My Hot and Bothered Flower Farm in the Dordogne


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My Hot and Bothered Flower Farm in the Dordogne

FE contributor Charlotte Visser always dreamt of starting a flower farm. After moving to the Dordogne in 2020 in the middle of the pandemic, she now faced the challenge of realising her horticultural dreams through the heatwaves of one of France’s hottest summers. 


My Hot and Bothered Flower Farm

The stove is lit for the first time this evening and the nights are drawing in. My work on the flower farm is by no means done, but it can be done at greater leisure. I can even find the time to write about it.

Starting a flower farm has been a long-held dream of mine. In the UK, I had a vintage shop where I sold locally-grown bunches of garden flowers on Saturdays. Bucketloads of foxgloves, delphiniums and blue-buttoned cornflowers would arrive and take my breath away (these were provided by the ultra-talented Hayley Moreland of Hotchpotch Organics).  I would arrange them in and around the boot of my 1969 Morris Minor. A wicker picnic basket and Welsh blanket would complete the display. Flower-farming has become very popular in both the UK and the USA and nowadays you can find locally produced flowers in most farm shops. That was in Worcestershire, mind; this is the Perigord.

In France, the fashion is for formal arrangements and these come at an astronomical cost.  The flowers have been produced in hothouses faraway. I don’t have a greenhouse or a polytunnel. I use electricity only to pump water and the only horticultural plastics around are plant pots and seed trays.  And hosepipes. All flowers are strictly seasonal and I have brewed my own malodorous fertilizer from nettles and comfrey. The flipside of finding a niche in the market is to try to persuade customers to change their preferences to a more natural look. One florist I approached asked me to list a price per stem, but another ordered my free-style mixed bunches as they come.

The work has been back-breaking. I chose my spot carefully, opting for a thick layer of clay soil and a well that turned out to be a rainwater reservoir. A few hundred metres south, you can strike ‘causse,’ a thirsty layer of small sharp stones. There appeared to be no substitute for double-digging by hand, even though we enlisted help from a rotavator and a very cute vintage tractor. My Achilles tendons coarsened and knotted as I mounted my spading fork and wiggled it into the red soil.

Heatwaves and thunderstorms

It’s been quite a year to start a brand new flower project. Nothing could have prepared me for the extreme conditions in the Perigord. Perhaps I was lured by the very cool and wet summer of 2021, followed by two months of perma-frost around Christmas. All this cool weather came to an abrupt end at the time known as the frost-free date, 15th May. From that day, the outside turned into a furnace and we spent the afternoons indoors with the windows and shutters bolted. At least, it was very jolly to have some flowers on the kitchen table.

In June, the day arrived when my first flowers were ready to go to market. It’s best to pick in the cool of evening, when the stems are full of sugar. I waited for the temperature to drop, and waited, but it lingered at 34 degrees until dark. Throughout the summer, most of the work had to be done in the early hours of the morning, including deliveries. Late-night watering meant that I became utterly unsociable, unable to partake in an apéro or dinner with holiday-makers.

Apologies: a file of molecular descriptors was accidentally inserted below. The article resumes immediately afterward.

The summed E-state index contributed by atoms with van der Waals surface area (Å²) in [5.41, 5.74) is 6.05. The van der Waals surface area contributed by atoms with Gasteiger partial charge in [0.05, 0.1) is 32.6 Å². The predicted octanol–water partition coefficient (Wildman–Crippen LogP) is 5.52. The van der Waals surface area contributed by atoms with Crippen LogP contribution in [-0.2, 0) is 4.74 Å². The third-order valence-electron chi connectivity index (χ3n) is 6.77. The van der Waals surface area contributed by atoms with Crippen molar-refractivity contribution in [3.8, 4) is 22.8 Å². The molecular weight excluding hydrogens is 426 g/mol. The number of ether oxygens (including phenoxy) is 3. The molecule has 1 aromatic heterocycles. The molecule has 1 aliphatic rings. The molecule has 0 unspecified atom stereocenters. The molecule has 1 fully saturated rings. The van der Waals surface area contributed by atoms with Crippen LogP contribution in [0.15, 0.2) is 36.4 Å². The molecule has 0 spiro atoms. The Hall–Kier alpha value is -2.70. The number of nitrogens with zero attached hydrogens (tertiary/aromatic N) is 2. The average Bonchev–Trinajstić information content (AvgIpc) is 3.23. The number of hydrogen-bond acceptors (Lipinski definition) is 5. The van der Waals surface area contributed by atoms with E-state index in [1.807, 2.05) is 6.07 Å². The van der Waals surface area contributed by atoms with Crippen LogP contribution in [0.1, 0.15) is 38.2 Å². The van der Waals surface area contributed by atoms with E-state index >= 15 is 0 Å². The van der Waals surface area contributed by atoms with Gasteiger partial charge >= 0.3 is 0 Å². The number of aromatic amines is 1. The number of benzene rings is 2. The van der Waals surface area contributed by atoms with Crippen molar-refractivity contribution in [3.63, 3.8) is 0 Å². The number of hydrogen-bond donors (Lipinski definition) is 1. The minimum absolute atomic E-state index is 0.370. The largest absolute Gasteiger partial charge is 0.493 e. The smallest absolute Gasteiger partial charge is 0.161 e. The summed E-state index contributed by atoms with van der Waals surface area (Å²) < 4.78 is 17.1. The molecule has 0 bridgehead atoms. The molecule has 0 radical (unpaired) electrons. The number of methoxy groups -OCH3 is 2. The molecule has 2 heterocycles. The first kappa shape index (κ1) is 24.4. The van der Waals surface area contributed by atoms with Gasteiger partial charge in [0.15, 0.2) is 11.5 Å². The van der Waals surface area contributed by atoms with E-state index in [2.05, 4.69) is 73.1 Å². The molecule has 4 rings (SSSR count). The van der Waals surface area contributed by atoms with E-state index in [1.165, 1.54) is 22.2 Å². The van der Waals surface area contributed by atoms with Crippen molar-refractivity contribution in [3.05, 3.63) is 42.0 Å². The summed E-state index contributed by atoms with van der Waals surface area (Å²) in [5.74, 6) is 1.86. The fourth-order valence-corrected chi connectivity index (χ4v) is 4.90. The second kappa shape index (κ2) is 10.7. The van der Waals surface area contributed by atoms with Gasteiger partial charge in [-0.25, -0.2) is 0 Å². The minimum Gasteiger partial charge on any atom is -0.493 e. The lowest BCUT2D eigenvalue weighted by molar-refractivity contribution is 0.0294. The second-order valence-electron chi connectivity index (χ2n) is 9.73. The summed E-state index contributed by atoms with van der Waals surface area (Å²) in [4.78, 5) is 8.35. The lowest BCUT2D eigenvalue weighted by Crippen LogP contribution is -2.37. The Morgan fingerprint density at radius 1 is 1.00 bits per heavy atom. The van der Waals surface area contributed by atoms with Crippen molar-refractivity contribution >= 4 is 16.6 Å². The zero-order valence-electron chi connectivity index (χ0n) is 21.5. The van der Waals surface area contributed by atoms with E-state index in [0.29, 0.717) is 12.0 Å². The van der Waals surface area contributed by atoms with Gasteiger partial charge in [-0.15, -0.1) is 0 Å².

Dry thunderstorms failed to break the heat and stopped coming altogether. The most depressing day of the summer was when grey clouds gathered on the horizon and enshrouded us with ashes from the forest fires around Bordeaux. The sickening fumes shut out the sun and kept us indoors. Who is to say what next year will bring? Global warming is a stark reality. Temperatures in the Dordogne have frequently risen to 10 degrees hotter than the average this summer and watering became prohibited in August. The floral season was very short and disease set in.

A blossoming business

Zinnias have been the star performers this year and are still going strong with their dahlia-like blooms in colours that seem to evolve with the season. I can’t bear to pull them up after months of loyal service. Elsewhere, I have been planting perennials that I hope will cope well with the heat; globe thistles, eryngium and yarrow. For the early summer, I have Canterbury bells and foxgloves.

For me, the appeal of flower farming is its creativity, from ordering seeds to producing beautiful hand-tied bouquets. I love bringing a smile to peoples’ faces, just as Hayley’s flowers brought me delight all those years ago. This year, apart from experience, I have gained a portfolio of colourful photographs and made some sales.  Next year, I hope to start selling flowers in May and I should have double the quantity and variety of this year’s harvest. I will also be able to welcome my first guests at the farm through AirBnB. I am looking forward to sharing the beauty of this place and hope that there will be a place for fresh and simple flowers in our troubled world.

For now, I’ll grab my knitting and fall asleep in front of the fire.

Follow Charlotte’s flower garden on her website and Facebook page. You can also find her AirBnb here.

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In January 2020, Charlotte Visser, a decorative artist from Worcestershire, embarked on her journey south to the Dordogne in a 1969 Morris Minor. 'Je suis en panne,' was her first phrase in French. Now she is also an expert in the terminology of leaking roofs and septic tanks, and the grateful owner of a brilliant green Carte Vitale with an unflattering photo.

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